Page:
- Tosh Berman

Wednesday, April 12, 2017

April 12, 2017 (Tosh's Diary)

April 12, 2017 (Tosh's Diary)

It's Wednesday, and I'm waiting for the mail.  My day is, waiting.  I wake up due to the sun coming up, and I move around the house to avoid the intense and direct sunlight.  It is not until around 7 PM where I feel I can stay still and place my body on the seat facing Waverly Drive.

Once the sun goes down, I feel more alive. Perhaps due to its cocktail hour at that time.   The first sip of white wine drains all my anxiety away.   I feel guilty about spending money on vinyl records, but it's one of the great pleasures in my life where I can sit in front of the turntable, with headphones on, and play an old record, that clearly has a lot of history on it.  The album may have been at the very least in one household, but perhaps two.

 I remember in the 80s I sold my records to get credit to buy new albums.  It was the only way for me to afford in getting a new record.  At that time, it was Aron's Records on Melrose, but I often regret in letting go records that mean a lot to me.  It's mostly an impulse on my part that when I want something new, I just trade in what I feel I can trade in at that moment.  I'm happy to get the new record, but it always comes with a profound sense of regret.

The wine drinking now is very much like the sun moving in a 12-hour day, it's just a reminder that time is moving on.   I sense a significant loss of wasted time, but that comes down to the nature of doing work, and on a schedule.  As I wander around the house to avoid the sunlight, I plan to sit myself down to write.  Within 12 hours I very much want to write something special or original. Or if anything else, something that will bring importance to whoever reads the text.   On the other hand, the truth is, I just want to make a presence within those hours to prove that I can be productive.   Alas, I often fail.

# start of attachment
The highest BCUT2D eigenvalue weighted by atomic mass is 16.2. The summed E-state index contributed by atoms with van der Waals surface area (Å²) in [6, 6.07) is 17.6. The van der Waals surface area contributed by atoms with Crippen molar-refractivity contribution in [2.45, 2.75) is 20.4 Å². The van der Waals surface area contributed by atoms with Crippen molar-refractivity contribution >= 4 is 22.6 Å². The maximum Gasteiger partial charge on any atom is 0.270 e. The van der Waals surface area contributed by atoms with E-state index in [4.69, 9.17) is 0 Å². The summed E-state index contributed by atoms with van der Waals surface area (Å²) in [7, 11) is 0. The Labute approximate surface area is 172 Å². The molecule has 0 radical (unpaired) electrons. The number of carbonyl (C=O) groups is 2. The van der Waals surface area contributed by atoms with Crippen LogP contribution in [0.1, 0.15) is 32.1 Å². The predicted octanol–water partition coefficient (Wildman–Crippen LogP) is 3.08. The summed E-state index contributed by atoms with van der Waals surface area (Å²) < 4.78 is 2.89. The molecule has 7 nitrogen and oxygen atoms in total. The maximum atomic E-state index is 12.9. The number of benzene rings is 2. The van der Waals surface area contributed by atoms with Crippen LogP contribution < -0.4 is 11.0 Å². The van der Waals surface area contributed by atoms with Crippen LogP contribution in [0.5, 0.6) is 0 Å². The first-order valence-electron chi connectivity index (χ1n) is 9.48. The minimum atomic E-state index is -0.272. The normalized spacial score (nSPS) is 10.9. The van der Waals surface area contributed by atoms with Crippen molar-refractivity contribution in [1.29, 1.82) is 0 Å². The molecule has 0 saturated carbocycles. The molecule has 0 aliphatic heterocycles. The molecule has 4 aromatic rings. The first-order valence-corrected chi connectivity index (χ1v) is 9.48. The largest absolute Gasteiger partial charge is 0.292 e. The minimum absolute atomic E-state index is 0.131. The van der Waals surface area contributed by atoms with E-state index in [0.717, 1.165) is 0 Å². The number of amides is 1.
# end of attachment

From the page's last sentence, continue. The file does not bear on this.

As mentioned, I feel close to Stephen Bannon.  We did arrange a meeting early this year, but we never met up.  Although I don't have proof, I suspect he deliberately ignored me.   I can feel his presence hooking me, and pulling towards his direction.  But then he rejected me, not by words, but by expressing no communication or clearly expressing the fact that I have no meaning in his life.  It's ironic that he's getting the same treatment from President Trump and his family.   They use you for your ideas, and once finished, they throw you back into the ocean.   He and I are like bloated whales, that are stranded on a beach.   I was thinking of approaching him again, now that he has been rejected, but decided that would be cruel on my part.   I sit here and get angry, but what good is it to add misery to his already miserable existence?  This is what I think about, when drinking a glass of Charles Shaw white, and listening to an old Move album on my hi-fi.

Saturday, April 1, 2017

Books I Read in 2014 Part 2